He also announced restrictions on a Nicaraguan financial institution and Nicaraguan President Daniel Ortega’s son. He joins his father and Vice President Rosario Murillo on the U.S. blacklist.
But Bolton reserved the most penalties for Cuba.
BOLTON: The Cuban regime has spread its ideological influence into Venezuela and throughout Maduro’s regime.
New economic sanctions target Cuba’s military and intelligence. The administration will also restrict tourism to Cuba and cap the amount of money Cuban Americans can send to relatives on the island.
It will also crack down on Venezuelan oil shipments to Cuba. Mark Jones is a political scientist at the Baker Institute. He says those shipments are how Maduro pays for Cuba’s backing and how Cuba keeps fuel prices low.
JONES: Cuba has heavily depended on effectively free oil from Venezuela for many years dating back to Hugo Chavez’s tenure. And if they were somehow to disappear, uh, Cuba would be in very dire straits.
Finally, John Bolton said the U.S. will allow Cuban Americans to sue foreign companies doing business on property seized after the Cuban revolution.
The Baker Institute’s Mark Jones says this will discourage foreign companies from doing business on the island.
JONES: Just the simple threat of legal complications could lead many companies to decide that it’s best… let’s just hold off on that Cuban investment. Instead, invest in a hotel in Brazil or in the Cayman Islands or in South Africa.
But experts disagree on the lasting effect slow economic sanctions will have on the trio. All three nations continue to get support from China and Russia.
Ana Quintana is a Latin American foreign policy expert with the Heritage Foundation. She argues the economic sanctions are working in Venezuela.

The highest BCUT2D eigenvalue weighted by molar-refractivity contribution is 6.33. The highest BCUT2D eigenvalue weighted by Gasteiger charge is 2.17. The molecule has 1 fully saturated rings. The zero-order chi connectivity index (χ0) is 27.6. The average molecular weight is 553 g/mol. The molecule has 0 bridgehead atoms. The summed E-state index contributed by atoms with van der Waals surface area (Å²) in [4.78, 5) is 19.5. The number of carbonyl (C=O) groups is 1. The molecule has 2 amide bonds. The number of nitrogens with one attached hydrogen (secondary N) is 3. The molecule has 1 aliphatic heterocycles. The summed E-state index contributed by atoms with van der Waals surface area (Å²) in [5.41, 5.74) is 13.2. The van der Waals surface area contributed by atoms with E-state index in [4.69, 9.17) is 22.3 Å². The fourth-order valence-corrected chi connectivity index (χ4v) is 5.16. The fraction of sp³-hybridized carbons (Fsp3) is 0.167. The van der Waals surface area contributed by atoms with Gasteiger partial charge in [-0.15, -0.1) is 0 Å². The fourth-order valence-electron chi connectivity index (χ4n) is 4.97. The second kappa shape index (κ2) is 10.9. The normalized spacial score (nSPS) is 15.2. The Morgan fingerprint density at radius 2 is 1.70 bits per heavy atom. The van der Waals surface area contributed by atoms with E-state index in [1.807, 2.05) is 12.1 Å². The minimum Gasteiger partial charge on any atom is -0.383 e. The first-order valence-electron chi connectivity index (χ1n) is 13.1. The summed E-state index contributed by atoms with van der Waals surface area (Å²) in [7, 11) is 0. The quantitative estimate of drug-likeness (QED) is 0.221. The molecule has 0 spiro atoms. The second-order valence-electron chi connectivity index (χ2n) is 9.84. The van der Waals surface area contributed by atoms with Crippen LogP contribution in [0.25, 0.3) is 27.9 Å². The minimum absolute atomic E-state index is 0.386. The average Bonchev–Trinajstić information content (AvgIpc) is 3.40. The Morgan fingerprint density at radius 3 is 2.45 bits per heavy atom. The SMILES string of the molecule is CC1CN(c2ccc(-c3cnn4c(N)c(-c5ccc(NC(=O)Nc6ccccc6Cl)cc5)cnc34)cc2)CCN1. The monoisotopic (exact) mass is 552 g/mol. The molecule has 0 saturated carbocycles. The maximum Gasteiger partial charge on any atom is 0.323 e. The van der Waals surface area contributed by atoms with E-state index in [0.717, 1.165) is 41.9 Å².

QUINTANA: The Maduro that we’re seeing now who’s up against the ropes, who’s in a very delicate situation, has largely been because of these sanctions. When you take away their illicitly obtained money, when you take away these homes, you are removing their options and you’re also limiting their potential for staying in power.
When it comes to Cuba, Mark Jones says the Castro regime has survived sanctions before and will most likely survive again.
JONES: The United States has been trying to overthrow the Cuban government for 50 years and has not yet succeeded. So I don’t think this is going to push things over the top in Cuba.
And he says the sanctions on Nicaragua are largely symbolic.
JONES: The sanctions on Nicaragua are so minute that they’re unlikely to have any real effect.
The Heritage Foundation’s Anna Quintana argues the U.S. sanctions would be more effective if more nations followed suit.
QUINTANA: We should be considering how much illicit money do these guys have in Panama, for example, how much money do they have in Spain? Other countries ought to be replicating the U.S. sanction regime. I mean there’s still a lot that can be done.
Reporting for WORLD Radio, I’m Sarah Schweinsberg.